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Floriography: the language of flowers

It’s finally spring in D.C! The cherry blossoms are blooming and so are our hearts. Daffodils, hyacinths, pear trees, periwinkles, and magnolias are popping up everywhere and reminding us why we love this city in the first place. However, did you know that many of these flowers have hidden meanings? Floriology is a term describing the language of flowers. Throughout history, different cultures have used flowers as subtle symbols in art and even used them to convey secret messages. Greeks, Romans, Egyptians, Chinese, Europeans, and many more all have developed their own language of flowers.

In Egypt, flowers were very abundant along the Nile. The lotus flower was culturally important, symbolizing Upper Egypt while papyrus was the symbol of Lower Egypt. Lotus flowers or water lilies symbolize rebirth, as they close at night and bloom again during the day. They were also associated with the sun god, Ra. Flowers in general represented the divine, and were used as offerings or worn during important ceremonies.

In China, flowers are important themes in art and literature. Lotus flowers are also important in Buddhism, symbolizing love and unity. Lilies and orchids are very popular, symbolizing happiness and good luck. The color of flowers is also important to their meaning. For example, pink usually means celebration, yellow is wealth, white is for purity, and red signifies compassion or longevity.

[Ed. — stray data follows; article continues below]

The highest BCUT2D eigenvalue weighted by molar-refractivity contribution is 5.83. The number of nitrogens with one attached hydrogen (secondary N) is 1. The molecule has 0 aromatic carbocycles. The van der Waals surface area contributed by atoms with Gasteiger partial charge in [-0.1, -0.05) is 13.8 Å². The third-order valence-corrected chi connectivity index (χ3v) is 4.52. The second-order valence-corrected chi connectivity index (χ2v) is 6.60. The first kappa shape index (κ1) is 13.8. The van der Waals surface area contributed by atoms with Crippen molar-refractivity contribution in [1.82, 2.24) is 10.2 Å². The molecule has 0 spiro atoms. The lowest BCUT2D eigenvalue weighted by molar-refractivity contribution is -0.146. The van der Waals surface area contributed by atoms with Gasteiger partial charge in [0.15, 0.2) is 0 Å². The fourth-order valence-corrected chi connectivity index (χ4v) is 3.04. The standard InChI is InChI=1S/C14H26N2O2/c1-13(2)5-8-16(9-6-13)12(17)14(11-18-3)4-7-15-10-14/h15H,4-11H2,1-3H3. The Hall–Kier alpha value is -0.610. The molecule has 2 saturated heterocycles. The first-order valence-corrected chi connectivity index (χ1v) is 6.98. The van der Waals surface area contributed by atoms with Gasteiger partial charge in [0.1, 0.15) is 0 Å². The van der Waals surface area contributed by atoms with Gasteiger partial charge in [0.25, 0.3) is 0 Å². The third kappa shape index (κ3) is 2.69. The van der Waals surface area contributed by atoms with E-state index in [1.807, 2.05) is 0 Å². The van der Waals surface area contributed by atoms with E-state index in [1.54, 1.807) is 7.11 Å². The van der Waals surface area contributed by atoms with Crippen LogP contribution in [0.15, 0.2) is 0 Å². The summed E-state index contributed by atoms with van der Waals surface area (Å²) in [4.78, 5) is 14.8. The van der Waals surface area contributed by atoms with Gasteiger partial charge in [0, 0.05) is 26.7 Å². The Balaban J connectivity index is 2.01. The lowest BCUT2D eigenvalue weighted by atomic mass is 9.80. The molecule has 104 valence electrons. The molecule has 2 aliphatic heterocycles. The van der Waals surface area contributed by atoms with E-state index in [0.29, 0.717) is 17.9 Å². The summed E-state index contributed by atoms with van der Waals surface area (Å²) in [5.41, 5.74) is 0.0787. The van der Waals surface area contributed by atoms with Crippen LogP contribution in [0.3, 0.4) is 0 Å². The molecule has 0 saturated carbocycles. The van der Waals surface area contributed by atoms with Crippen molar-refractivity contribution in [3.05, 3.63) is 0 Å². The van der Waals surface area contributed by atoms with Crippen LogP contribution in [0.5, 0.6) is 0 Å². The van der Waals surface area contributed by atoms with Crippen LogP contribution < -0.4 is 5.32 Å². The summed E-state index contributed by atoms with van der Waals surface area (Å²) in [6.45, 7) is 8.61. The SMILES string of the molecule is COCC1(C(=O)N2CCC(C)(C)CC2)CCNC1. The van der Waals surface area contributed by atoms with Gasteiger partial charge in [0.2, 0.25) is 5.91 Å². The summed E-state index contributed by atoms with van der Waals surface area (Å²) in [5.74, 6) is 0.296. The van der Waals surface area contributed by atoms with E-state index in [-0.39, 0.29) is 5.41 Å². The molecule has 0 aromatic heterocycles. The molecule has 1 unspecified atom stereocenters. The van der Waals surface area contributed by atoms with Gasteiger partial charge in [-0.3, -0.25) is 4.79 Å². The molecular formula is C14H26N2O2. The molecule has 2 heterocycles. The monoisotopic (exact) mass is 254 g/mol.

In Victorian times, flowers were used to send chaste messages and even carry out complex secret conversations in a society with strict social guidelines. They allowed flirtation and gossip without detection or judgment. Handing someone a flower with the left hand meant “no,” while handing it to them with the right hand meant “yes.” Presenting it upside down reversed the traditional meaning of the flower. For example, a hydrangea could mean either gratitude or heartlessness depending on how it is arranged. Different ways of tying the bouquet could change the meaning of the message as well to refer to the giver or receiver. Specific types and colors of flowers have their own meanings as well. A bouquet of flowers can convey a whole bunch of meanings. 

Read below to find the Victorian meanings of some of your favorite flowers!

Carnation  -  Love

White clover  -  Think of me

Crocus  -  Youthful gladness

Daffodil  -  Love and respect

Daisy  -  Innocence and hope

Goldenrod  -  Good luck

Hibiscus  -  Beauty

Purple hyacinth  -  Sorrow

Yellow hyacinth  -  Jealousy

White hyacinth  -  Sending prayers

Lavender  -  Mistrust

Lilac  -  Youth

Lotus  -  Purity and enlightenment

Marigold  -  Grief, jealousy

Morning glory  -  Affection

Pink rose  -  Happiness

Yellow rose  -  Jealousy, infidelity

Sunflower  -  Adoration

Violet  -  Loyalty


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